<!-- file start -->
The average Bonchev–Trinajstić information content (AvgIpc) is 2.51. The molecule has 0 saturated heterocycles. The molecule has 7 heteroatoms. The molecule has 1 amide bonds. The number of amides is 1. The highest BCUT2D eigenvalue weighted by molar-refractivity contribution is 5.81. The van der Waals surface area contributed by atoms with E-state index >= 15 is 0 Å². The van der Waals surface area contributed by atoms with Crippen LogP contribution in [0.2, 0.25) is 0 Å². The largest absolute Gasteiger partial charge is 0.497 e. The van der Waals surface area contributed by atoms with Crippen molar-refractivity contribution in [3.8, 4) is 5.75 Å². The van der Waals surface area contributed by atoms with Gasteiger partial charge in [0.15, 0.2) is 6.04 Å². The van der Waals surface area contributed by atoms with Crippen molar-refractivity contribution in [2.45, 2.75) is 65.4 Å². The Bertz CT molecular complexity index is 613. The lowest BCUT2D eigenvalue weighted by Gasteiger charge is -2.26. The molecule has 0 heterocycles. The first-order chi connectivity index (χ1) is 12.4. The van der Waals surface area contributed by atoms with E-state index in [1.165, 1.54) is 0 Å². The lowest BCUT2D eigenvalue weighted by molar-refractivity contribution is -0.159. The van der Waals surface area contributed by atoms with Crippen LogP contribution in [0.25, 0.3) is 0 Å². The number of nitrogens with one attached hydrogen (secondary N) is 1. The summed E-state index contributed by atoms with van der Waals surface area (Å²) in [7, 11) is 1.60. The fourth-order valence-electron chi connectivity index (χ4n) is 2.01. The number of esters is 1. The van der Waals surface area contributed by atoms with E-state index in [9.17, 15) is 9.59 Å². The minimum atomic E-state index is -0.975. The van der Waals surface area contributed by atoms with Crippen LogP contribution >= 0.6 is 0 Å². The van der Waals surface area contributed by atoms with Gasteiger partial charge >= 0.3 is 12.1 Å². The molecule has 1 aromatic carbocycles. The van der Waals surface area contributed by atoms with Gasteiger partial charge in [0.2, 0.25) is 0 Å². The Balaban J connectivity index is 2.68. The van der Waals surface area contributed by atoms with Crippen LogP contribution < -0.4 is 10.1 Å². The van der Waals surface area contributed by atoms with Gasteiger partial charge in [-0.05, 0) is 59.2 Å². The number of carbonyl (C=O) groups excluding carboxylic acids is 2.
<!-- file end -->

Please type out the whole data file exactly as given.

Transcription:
The average Bonchev–Trinajstić information content (AvgIpc) is 2.51. The molecule has 0 saturated heterocycles. The molecule has 7 heteroatoms. The molecule has 1 amide bonds. The number of amides is 1. The highest BCUT2D eigenvalue weighted by molar-refractivity contribution is 5.81. The van der Waals surface area contributed by atoms with E-state index >= 15 is 0 Å². The van der Waals surface area contributed by atoms with Crippen LogP contribution in [0.2, 0.25) is 0 Å². The largest absolute Gasteiger partial charge is 0.497 e. The van der Waals surface area contributed by atoms with Crippen molar-refractivity contribution in [3.8, 4) is 5.75 Å². The van der Waals surface area contributed by atoms with Gasteiger partial charge in [0.15, 0.2) is 6.04 Å². The van der Waals surface area contributed by atoms with Crippen molar-refractivity contribution in [2.45, 2.75) is 65.4 Å². The Bertz CT molecular complexity index is 613. The lowest BCUT2D eigenvalue weighted by Gasteiger charge is -2.26. The molecule has 0 heterocycles. The first-order chi connectivity index (χ1) is 12.4. The van der Waals surface area contributed by atoms with E-state index in [1.165, 1.54) is 0 Å². The lowest BCUT2D eigenvalue weighted by molar-refractivity contribution is -0.159. The van der Waals surface area contributed by atoms with Crippen LogP contribution in [0.25, 0.3) is 0 Å². The number of nitrogens with one attached hydrogen (secondary N) is 1. The summed E-state index contributed by atoms with van der Waals surface area (Å²) in [7, 11) is 1.60. The fourth-order valence-electron chi connectivity index (χ4n) is 2.01. The number of esters is 1. The van der Waals surface area contributed by atoms with E-state index in [9.17, 15) is 9.59 Å². The minimum atomic E-state index is -0.975. The van der Waals surface area contributed by atoms with Crippen LogP contribution >= 0.6 is 0 Å². The van der Waals surface area contributed by atoms with Gasteiger partial charge >= 0.3 is 12.1 Å². The molecule has 1 aromatic carbocycles. The van der Waals surface area contributed by atoms with Gasteiger partial charge in [0.2, 0.25) is 0 Å². The Balaban J connectivity index is 2.68. The van der Waals surface area contributed by atoms with Crippen LogP contribution < -0.4 is 10.1 Å². The van der Waals surface area contributed by atoms with Gasteiger partial charge in [-0.05, 0) is 59.2 Å². The number of carbonyl (C=O) groups excluding carboxylic acids is 2.